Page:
There are plenty of reasons why you may be willing to wait or forgive a late bill. But when there is a pattern of late payment/under payment/non-payment, then you need to step back and reevaluate the client. Some clients may have a great reason and a good heart. Others could just be taking advantage of you. You are the best position to evaluate that, but please understand that bad clients exist, and not everyone really wants to pay your bill.

Check the rules and your retainer

Before you brazenly terminate your representation, take a deep breath. There are lots of things you need to check first, otherwise you’ll find yourself captain of the titanic: destination the land of malpractice with a long stop at the port of office professional responsibility. You need to check your the rules of civil procedure, local rules, general practice rules, and rules of professional responsibility. And here’s a really good tip: if you have questions or concerns, ask a trusted attorney with experience or call your local office of professional responsibility.

Figure out when you should or can withdraw. Start with Rule 1.16 of the Model Rules of Professional Conduct. Some situations are “should withdraw” (you are not mentally or physically capable, or the client fired you) and some situations are “can withdraw” (client has made the representation unreasonably difficult, lawyer thinks client is using lawyer to engage in fraud).

Assuming you have a valid (and acceptable) reason, your jurisdiction may not allow withdrawal if it will cause prejudice to your client. For example, you try and withdraw the day before a hearing (or trial). Whether you are in state or federal court can make an enormous difference as well. In Minnesota, assuming you have a valid reason, you can file a notice of withdrawal state court. In federal court, if you do not have substitute counsel, you have to move the court to withdraw—and the standard is pretty high.

If you are able to withdraw, you also need to take reasonable steps to protect your client’s interests. Such as providing reasonable notice, returning their file, and returning any funds or providing a refund for any unperformed services.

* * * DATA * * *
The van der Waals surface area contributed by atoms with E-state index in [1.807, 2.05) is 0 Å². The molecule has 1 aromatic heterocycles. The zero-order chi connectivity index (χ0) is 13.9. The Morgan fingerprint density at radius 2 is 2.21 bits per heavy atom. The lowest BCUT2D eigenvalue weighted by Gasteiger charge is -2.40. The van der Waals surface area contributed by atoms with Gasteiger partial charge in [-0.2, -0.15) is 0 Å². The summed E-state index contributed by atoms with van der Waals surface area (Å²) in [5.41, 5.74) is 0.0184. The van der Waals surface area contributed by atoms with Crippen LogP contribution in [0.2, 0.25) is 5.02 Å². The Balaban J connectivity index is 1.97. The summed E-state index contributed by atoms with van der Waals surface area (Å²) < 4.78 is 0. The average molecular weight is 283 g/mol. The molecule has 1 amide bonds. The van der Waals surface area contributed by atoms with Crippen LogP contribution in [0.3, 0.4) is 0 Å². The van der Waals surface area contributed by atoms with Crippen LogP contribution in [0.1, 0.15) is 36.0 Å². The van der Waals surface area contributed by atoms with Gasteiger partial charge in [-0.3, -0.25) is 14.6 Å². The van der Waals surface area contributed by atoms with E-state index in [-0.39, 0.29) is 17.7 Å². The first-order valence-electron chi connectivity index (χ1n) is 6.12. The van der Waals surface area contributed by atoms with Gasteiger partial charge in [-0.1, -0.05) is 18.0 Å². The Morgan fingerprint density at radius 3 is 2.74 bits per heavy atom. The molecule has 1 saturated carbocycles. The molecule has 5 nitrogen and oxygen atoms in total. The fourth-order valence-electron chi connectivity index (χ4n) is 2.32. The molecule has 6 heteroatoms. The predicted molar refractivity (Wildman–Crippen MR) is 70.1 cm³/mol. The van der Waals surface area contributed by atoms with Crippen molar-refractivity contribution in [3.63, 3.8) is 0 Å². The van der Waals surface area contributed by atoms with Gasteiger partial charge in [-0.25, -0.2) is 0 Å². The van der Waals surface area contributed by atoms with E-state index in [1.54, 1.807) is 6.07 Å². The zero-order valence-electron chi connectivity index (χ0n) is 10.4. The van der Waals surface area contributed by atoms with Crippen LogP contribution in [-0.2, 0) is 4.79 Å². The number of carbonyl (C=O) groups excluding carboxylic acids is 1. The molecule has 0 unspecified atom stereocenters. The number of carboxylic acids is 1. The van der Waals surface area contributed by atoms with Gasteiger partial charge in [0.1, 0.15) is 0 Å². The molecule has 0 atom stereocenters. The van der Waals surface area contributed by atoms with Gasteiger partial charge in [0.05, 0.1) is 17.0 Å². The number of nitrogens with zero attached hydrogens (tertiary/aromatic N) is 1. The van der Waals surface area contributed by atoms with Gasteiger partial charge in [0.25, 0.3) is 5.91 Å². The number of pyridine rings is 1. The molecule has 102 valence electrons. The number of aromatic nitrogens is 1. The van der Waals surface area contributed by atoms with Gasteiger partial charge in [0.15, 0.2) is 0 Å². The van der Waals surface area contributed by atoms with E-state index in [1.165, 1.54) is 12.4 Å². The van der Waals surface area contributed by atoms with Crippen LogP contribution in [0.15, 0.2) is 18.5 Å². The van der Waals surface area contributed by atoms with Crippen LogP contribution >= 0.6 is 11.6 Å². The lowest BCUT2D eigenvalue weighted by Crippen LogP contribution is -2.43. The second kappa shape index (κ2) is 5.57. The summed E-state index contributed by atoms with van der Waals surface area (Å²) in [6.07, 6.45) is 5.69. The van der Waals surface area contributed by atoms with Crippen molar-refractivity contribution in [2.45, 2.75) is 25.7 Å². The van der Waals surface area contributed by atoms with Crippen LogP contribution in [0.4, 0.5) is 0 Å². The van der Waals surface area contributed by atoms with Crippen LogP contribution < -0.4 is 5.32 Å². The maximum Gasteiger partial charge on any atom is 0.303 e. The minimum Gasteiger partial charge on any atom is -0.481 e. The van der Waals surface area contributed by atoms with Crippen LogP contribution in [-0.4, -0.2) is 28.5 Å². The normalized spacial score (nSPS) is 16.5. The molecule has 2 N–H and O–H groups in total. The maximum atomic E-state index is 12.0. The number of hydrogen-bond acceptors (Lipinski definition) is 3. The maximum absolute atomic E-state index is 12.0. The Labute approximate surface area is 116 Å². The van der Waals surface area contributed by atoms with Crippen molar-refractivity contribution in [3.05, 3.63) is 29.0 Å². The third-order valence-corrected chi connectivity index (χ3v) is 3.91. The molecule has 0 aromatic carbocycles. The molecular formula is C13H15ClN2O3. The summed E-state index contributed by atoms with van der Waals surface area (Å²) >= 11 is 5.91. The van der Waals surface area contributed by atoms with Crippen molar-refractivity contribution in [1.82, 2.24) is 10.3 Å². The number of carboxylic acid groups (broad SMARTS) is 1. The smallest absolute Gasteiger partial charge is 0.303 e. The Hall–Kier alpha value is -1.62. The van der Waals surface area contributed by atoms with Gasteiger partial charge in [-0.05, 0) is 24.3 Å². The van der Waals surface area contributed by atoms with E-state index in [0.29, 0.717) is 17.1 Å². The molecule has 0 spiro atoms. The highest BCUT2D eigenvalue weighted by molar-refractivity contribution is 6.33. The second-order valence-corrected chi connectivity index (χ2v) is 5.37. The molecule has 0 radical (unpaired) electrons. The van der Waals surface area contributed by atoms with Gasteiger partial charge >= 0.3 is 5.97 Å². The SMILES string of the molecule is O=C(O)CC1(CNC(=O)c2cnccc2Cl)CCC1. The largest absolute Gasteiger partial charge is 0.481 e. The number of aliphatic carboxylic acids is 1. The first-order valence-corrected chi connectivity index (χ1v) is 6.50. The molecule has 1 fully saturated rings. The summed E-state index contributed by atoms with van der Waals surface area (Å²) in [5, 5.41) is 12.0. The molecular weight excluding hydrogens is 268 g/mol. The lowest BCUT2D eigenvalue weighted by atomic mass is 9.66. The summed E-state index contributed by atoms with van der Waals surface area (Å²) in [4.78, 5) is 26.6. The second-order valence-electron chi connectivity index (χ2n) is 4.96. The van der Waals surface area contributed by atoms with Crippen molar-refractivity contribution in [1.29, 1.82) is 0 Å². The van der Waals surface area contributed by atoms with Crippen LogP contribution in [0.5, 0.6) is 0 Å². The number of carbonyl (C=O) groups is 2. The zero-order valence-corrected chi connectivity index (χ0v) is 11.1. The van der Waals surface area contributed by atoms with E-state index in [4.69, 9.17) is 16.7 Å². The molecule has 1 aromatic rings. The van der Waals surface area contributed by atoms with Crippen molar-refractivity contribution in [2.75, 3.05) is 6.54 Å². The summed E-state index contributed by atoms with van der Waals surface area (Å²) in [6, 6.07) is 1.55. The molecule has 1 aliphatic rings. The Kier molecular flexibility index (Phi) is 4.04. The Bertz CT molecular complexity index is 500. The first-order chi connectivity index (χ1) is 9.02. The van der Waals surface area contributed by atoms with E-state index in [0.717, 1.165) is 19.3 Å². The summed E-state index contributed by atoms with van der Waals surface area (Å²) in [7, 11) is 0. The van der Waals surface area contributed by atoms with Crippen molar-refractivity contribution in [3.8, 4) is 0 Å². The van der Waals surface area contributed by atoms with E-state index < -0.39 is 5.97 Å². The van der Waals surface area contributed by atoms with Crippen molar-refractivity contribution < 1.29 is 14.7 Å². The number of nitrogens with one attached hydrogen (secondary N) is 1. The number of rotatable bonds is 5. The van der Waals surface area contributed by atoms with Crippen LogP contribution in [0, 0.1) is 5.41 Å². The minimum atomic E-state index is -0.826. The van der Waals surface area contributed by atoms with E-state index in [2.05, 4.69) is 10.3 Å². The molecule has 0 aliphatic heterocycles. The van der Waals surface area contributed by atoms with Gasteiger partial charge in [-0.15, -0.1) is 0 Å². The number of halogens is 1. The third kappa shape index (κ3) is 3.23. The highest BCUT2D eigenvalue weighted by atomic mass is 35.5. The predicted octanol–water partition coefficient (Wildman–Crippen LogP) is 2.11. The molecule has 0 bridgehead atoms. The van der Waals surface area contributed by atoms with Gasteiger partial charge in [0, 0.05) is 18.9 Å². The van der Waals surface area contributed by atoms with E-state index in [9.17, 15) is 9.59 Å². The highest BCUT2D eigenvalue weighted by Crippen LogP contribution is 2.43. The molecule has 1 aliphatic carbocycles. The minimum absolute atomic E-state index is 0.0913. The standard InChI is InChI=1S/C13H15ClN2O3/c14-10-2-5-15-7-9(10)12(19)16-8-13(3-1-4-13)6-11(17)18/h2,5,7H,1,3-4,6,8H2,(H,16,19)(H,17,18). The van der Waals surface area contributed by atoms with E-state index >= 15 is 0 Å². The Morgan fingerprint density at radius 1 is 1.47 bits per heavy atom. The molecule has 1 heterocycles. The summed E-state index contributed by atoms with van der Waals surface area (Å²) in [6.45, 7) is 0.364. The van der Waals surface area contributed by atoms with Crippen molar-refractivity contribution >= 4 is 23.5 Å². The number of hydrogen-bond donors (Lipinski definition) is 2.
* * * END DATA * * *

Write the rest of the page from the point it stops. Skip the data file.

Speaking of refunds—make sure you review your retainer agreement. Even if you were hired on a flat rate, many jurisdictions (like mine) require you refund all or a portion of the fee for any services that were not provided. If you were hired on a retainer, in case it was not obvious, you need to refund the remaining funds in your trust account. And here’s a friendly tip: don’t charge your client for writing a letter terminating your representation.

Anticipate it will happen again

I wish I could say that I’ve only fired one client. I’m pretty sure I’ve fired more than one client this month (I’m writing this on June 7). You could make the argument that I did a poor job with client intake. There’s probably some merit to that, but clients can appear (and check out) as great clients during the initial meeting and turn into potential nightmares by the second meeting (see above).

The bottom line is that you should anticipate there will be situations where you will need to pull the plug. The majority of my cases are Plaintiff side contingency cases. In distilled terms, my retainer says at the very top “you are hiring me to pursue a potential claim against a naughty debt collector.” Right below that it says:

Lawsuit may not be appropriate. Until I complete my investigation of your case, I do not know if a lawsuit is appropriate. I may withdraw from your case if I believe a lawsuit is not appropriate.”

There’s another paragraph on destroying evidence—advising clients on all the bad things that can happen if they do that—including my withdrawal as their attorney. And of course, there’s a paragraph dedicated to explaining when I am allowed to withdraw.

I love my job and I love my clients, but sometimes you need to pull the plug. Make sure you are prepared for it next time.

(photo: http://www.flickr.com/photos/gwilmore/50137422/)